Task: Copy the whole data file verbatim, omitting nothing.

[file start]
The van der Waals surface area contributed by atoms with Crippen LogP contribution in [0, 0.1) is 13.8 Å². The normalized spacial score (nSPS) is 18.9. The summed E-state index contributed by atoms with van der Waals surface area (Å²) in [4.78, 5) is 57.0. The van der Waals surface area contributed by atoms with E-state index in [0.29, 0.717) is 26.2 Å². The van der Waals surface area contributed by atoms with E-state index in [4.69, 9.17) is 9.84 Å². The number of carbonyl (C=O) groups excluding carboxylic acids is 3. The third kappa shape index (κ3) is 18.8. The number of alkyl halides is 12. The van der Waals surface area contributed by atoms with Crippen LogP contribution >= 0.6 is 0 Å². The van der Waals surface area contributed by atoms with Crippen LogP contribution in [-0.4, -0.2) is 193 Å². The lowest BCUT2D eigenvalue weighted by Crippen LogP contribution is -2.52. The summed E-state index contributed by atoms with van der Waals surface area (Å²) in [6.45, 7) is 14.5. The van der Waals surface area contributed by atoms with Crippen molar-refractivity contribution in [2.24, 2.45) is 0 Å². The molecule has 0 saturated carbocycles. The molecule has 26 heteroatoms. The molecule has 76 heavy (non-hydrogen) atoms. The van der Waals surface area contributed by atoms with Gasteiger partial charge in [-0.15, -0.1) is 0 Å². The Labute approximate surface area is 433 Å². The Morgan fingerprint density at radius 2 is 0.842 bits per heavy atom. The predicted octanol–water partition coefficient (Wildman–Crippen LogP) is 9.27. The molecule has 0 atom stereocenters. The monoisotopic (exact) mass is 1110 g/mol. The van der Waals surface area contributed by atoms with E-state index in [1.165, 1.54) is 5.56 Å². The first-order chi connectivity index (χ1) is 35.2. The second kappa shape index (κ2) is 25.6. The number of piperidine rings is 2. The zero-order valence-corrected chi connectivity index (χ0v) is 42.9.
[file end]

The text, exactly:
The van der Waals surface area contributed by atoms with Crippen LogP contribution in [0, 0.1) is 13.8 Å². The normalized spacial score (nSPS) is 18.9. The summed E-state index contributed by atoms with van der Waals surface area (Å²) in [4.78, 5) is 57.0. The van der Waals surface area contributed by atoms with E-state index in [0.29, 0.717) is 26.2 Å². The van der Waals surface area contributed by atoms with E-state index in [4.69, 9.17) is 9.84 Å². The number of carbonyl (C=O) groups excluding carboxylic acids is 3. The third kappa shape index (κ3) is 18.8. The number of alkyl halides is 12. The van der Waals surface area contributed by atoms with Crippen LogP contribution >= 0.6 is 0 Å². The van der Waals surface area contributed by atoms with Crippen LogP contribution in [-0.4, -0.2) is 193 Å². The lowest BCUT2D eigenvalue weighted by Crippen LogP contribution is -2.52. The summed E-state index contributed by atoms with van der Waals surface area (Å²) in [6.45, 7) is 14.5. The van der Waals surface area contributed by atoms with Crippen molar-refractivity contribution in [2.24, 2.45) is 0 Å². The molecule has 0 saturated carbocycles. The molecule has 26 heteroatoms. The molecule has 76 heavy (non-hydrogen) atoms. The van der Waals surface area contributed by atoms with Gasteiger partial charge in [-0.15, -0.1) is 0 Å². The Labute approximate surface area is 433 Å². The Morgan fingerprint density at radius 2 is 0.842 bits per heavy atom. The predicted octanol–water partition coefficient (Wildman–Crippen LogP) is 9.27. The molecule has 0 atom stereocenters. The monoisotopic (exact) mass is 1110 g/mol. The van der Waals surface area contributed by atoms with E-state index in [1.165, 1.54) is 5.56 Å². The first-order chi connectivity index (χ1) is 35.2. The second kappa shape index (κ2) is 25.6. The number of piperidine rings is 2. The zero-order valence-corrected chi connectivity index (χ0v) is 42.9.